Dose meta-cognition or responsibility predict obsessive–compulsive symptoms: a test of the metacognitive model
Article first published online: 31 MAR 2004
Copyright © 2004 John Wiley & Sons, Ltd.
Clinical Psychology & Psychotherapy
Volume 11, Issue 2, pages 137–144, March/April 2004
How to Cite
Gwilliam, P., Wells, A. and Cartwright-Hatton, S. (2004), Dose meta-cognition or responsibility predict obsessive–compulsive symptoms: a test of the metacognitive model. Clin. Psychol. Psychother., 11: 137–144. doi: 10.1002/cpp.402
- Issue published online: 31 MAR 2004
- Article first published online: 31 MAR 2004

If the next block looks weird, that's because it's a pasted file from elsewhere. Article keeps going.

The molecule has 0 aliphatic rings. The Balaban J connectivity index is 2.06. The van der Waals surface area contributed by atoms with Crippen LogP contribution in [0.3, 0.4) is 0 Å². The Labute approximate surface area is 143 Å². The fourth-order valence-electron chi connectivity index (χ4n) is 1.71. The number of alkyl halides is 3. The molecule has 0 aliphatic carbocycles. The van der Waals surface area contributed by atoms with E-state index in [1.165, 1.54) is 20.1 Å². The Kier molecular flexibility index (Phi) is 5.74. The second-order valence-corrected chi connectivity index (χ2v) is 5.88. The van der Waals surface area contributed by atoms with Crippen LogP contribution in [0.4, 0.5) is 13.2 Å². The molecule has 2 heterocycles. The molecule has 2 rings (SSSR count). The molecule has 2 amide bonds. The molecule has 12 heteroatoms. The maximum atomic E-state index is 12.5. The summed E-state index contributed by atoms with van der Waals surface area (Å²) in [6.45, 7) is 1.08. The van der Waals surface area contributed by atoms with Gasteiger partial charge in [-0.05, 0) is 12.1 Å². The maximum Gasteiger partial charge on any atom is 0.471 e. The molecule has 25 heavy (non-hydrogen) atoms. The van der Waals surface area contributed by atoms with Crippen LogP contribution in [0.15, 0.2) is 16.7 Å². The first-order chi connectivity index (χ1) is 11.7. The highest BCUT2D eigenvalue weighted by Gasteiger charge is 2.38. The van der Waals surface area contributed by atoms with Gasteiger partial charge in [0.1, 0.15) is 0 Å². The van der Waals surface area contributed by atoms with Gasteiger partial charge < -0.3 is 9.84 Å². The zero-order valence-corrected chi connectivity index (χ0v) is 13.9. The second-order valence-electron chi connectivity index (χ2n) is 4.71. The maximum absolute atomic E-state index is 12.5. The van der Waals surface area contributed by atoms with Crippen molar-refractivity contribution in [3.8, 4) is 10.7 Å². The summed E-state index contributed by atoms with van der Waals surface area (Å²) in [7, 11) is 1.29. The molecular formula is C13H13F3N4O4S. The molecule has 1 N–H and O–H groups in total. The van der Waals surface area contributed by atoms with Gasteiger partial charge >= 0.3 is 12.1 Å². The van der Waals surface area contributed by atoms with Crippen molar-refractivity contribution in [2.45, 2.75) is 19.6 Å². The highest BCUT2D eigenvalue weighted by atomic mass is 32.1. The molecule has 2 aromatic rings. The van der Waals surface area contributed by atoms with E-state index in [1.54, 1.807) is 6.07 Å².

Cognitive models of Obsessive–Compulsive disorder (OCD) have emphasized inflated responsibility (Salkovskis, 1985), thought–action fusion (Rachman, 1993), and metacognitive beliefs (Wells, 1997; Wells & Matthews, 1994), as factors contributing to disorder. The metacognitive model views responsibility as a by-product of metacognitions that make little additional contribution to OCD, and gives rise to the following hypotheses: (1) responsibility and meta-cognitive beliefs are positively correlated with obsessive–compulsive symptoms, (2) the relationship between responsibility and obsessive–compulsive symptoms is statistically dependent on meta-cognition, (3) meta-cognitions positively correlate with obsessive–compulsive symptoms independently of responsibility. The results supported each of these hypotheses and exploratory analyses were conducted to find the best unique set of predictors among a range of metacognitive dimensions. Metacognitive beliefs concerning need to control thoughts, thought–action fusion, and negative beliefs about cognitive competence emerged as reliable predictors. An additional contribution was made by thought–event fusion in one equation. The results provide support for the meta-cognitive model. Copyright © 2004 John Wiley & Sons, Ltd.